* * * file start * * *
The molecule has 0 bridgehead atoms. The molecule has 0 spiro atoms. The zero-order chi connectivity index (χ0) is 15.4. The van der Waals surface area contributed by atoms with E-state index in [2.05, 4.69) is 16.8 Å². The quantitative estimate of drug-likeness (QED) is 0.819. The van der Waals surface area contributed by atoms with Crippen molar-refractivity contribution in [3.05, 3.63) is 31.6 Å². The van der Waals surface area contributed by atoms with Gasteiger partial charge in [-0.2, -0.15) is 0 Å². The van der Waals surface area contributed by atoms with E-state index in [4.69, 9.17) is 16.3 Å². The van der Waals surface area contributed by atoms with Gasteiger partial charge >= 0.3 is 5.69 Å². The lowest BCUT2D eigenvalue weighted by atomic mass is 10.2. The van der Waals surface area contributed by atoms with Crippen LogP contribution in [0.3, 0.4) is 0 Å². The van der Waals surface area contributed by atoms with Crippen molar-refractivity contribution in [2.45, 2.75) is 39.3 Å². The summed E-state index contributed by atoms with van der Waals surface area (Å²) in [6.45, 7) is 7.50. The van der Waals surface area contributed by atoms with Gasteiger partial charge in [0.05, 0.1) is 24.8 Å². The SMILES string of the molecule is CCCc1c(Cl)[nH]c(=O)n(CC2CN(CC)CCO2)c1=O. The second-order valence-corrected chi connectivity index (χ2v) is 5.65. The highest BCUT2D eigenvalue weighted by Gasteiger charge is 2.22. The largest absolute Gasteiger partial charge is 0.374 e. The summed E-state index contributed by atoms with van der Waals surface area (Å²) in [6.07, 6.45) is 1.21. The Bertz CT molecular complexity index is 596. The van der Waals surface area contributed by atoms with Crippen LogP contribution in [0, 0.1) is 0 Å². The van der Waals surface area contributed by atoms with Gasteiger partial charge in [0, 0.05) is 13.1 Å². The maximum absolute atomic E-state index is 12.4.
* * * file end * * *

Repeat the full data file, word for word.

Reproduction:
The molecule has 0 bridgehead atoms. The molecule has 0 spiro atoms. The zero-order chi connectivity index (χ0) is 15.4. The van der Waals surface area contributed by atoms with E-state index in [2.05, 4.69) is 16.8 Å². The quantitative estimate of drug-likeness (QED) is 0.819. The van der Waals surface area contributed by atoms with Crippen molar-refractivity contribution in [3.05, 3.63) is 31.6 Å². The van der Waals surface area contributed by atoms with Gasteiger partial charge in [-0.2, -0.15) is 0 Å². The van der Waals surface area contributed by atoms with E-state index in [4.69, 9.17) is 16.3 Å². The van der Waals surface area contributed by atoms with Gasteiger partial charge >= 0.3 is 5.69 Å². The lowest BCUT2D eigenvalue weighted by atomic mass is 10.2. The van der Waals surface area contributed by atoms with Crippen LogP contribution in [0.3, 0.4) is 0 Å². The van der Waals surface area contributed by atoms with Crippen molar-refractivity contribution in [2.45, 2.75) is 39.3 Å². The summed E-state index contributed by atoms with van der Waals surface area (Å²) in [6.45, 7) is 7.50. The van der Waals surface area contributed by atoms with Gasteiger partial charge in [0.05, 0.1) is 24.8 Å². The SMILES string of the molecule is CCCc1c(Cl)[nH]c(=O)n(CC2CN(CC)CCO2)c1=O. The second-order valence-corrected chi connectivity index (χ2v) is 5.65. The highest BCUT2D eigenvalue weighted by Gasteiger charge is 2.22. The largest absolute Gasteiger partial charge is 0.374 e. The summed E-state index contributed by atoms with van der Waals surface area (Å²) in [6.07, 6.45) is 1.21. The Bertz CT molecular complexity index is 596. The van der Waals surface area contributed by atoms with Crippen LogP contribution in [0, 0.1) is 0 Å². The van der Waals surface area contributed by atoms with Gasteiger partial charge in [0, 0.05) is 13.1 Å². The maximum absolute atomic E-state index is 12.4.